In 1966, Professor Patrick Suppes of Stanford University posed a bold prediction: with advances in computer technology, many school-aged children would have their tutors at their disposal. He foresaw that these tutors would be free to all and determinedly provide infinite information and assistance.
He stated that the conditions would emulate the times when the young prince Alexander the Great was mentored by Aristotle – a unique, intense tuition relationship.
ChatGPT, an AI-powered chatbot with enhanced conversational skills, may become a viable tutor tool with the potential to help students learn. Possessing advanced dialogue capabilities gives this chatbot the potential other tutors lack, making it a promising solution.
ChatGPT boasts a lot of pertinent information on different topics, succeeding even in passing rigorous graduate school exams. As a researcher in computer-assisted learning applications, I believeChatGPT is more than capable of aiding students in academic pursuits.
While ChatGPT can perform effectively, it shows difficulty remaining focused on one task, particularly in providing effective tutoring.
Scholars of philosophy, engineering, and artificial intelligence had already dreamt of utilizing the computer as an “intelligent tutor” even before the reality of a far-flung internet was let loose in the economics cape in the 1990s.
Students and educators can best use ChatGPT’s tutoring systems when considering insights from early development stages. By understanding these lessons, they can maximize their potential benefits.
The Potential Of Computers As Tutors For Education
Albert Suppes, a pioneering Stanford philosophy professor, revolutionized the field of computer-assisted instruction. By creating some of the first educational software, he laid the foundations for future students and educators to benefit from these advances.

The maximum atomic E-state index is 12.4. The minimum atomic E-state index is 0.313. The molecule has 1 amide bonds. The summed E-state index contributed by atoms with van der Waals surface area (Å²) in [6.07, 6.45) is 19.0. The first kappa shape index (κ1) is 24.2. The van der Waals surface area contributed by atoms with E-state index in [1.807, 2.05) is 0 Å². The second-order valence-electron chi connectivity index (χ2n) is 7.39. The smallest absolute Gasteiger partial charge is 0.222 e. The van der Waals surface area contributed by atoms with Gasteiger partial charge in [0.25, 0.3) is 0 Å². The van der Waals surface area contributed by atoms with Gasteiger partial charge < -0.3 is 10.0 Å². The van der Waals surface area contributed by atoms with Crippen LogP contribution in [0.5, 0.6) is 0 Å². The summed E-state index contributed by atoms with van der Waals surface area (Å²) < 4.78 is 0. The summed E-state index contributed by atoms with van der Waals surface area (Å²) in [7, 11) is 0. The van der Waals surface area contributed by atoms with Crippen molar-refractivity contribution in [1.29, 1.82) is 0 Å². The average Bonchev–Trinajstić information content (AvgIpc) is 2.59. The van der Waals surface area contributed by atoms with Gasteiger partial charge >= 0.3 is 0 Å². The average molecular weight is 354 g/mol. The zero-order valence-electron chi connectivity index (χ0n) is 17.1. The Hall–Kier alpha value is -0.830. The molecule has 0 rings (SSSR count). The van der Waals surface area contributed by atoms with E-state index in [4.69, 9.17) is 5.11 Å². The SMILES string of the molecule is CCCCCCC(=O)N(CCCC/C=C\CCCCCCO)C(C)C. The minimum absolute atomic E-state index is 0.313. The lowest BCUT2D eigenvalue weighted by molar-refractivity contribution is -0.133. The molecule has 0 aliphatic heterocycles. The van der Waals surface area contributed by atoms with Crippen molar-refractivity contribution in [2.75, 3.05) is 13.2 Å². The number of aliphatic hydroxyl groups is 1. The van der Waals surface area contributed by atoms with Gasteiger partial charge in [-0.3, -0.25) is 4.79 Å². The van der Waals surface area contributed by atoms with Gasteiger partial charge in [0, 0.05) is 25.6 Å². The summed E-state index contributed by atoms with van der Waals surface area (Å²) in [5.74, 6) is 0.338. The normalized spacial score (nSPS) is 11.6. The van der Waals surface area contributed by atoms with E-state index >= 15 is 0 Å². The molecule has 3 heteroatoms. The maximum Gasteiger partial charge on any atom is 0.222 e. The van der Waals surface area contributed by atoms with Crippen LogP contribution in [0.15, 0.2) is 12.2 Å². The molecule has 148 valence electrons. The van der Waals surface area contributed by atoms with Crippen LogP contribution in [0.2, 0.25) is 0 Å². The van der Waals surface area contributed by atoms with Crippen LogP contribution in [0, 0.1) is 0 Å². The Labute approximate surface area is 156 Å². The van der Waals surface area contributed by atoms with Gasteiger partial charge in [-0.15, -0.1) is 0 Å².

I worked for Suppes from 2004 to 2012, providing software and other online programs. During this time, the company was able to develop a program that enabled individual instruction via computer and, ultimately, led its students to score higher on exams than those who did not use it.
Artificial intelligence, computer hardware, and social network developments spring from experiments that aim to construct ‘intelligent tutors’ to aid students. This trend began with the earliest conception of digital learning systems.
ChatGPT, with its prolific capabilities such as essay writing, tackling philosophical problems, and programming, is anticipated to revolutionize computerized tutoring. This is something that Peter Suppes had been envisaging for a long.
Innovative Personalized Learning Solutions For Early Learners
A system known as PLATO (Programmed Logic for Automated Teaching Operations) was developed in 1972. It can be regarded as one of the first personalized learning systems made available to the public. PLATO allowed people to learn the material at their own pace without requiring external instruction.
PLATO, created by Professor Don Bitzer of the University of Illinois’s Electrical Engineering department, allowed up to 1000 users simultaneous access to the mainframe.
Each student can explore various online courses in various topics, from a foreign language to math and music, all with the convenience of computerized feedback on their work.
Most students were fond of PLATO-based instruction due to the level of achievement it enabled them to reach, equaling in-person classes over a saving of time. Nonetheless, for many higher learning institutions, the system was uneconomically costly.
Each computer terminal was priced at over $8,000 (approximately $58,000 today), plus fees were applied each time a student interacted with the system.
PLATO was a revolutionary educational tool used with students in the ’70s; Its success led to the emergence of companies such as the College Curriculum Corporation, co-founded by Suppes—this type of software-enabled similar tutoring methods.
Home computers, like Apple and Commodore, were often marketed based on how educational software could benefit families who invested in them.
Artificial intelligence and cognitive psychology had both seen advances by 1985, allowing Carnegie Mellon University researchers to create software mimicking human tutors’ effects. The systems being designed could interact with students and assess their learning needs.
Even though there were approximately 10,000 types of educational software on the market in those days, most of these offerings lacked effectiveness and did not offer effective tutoring services.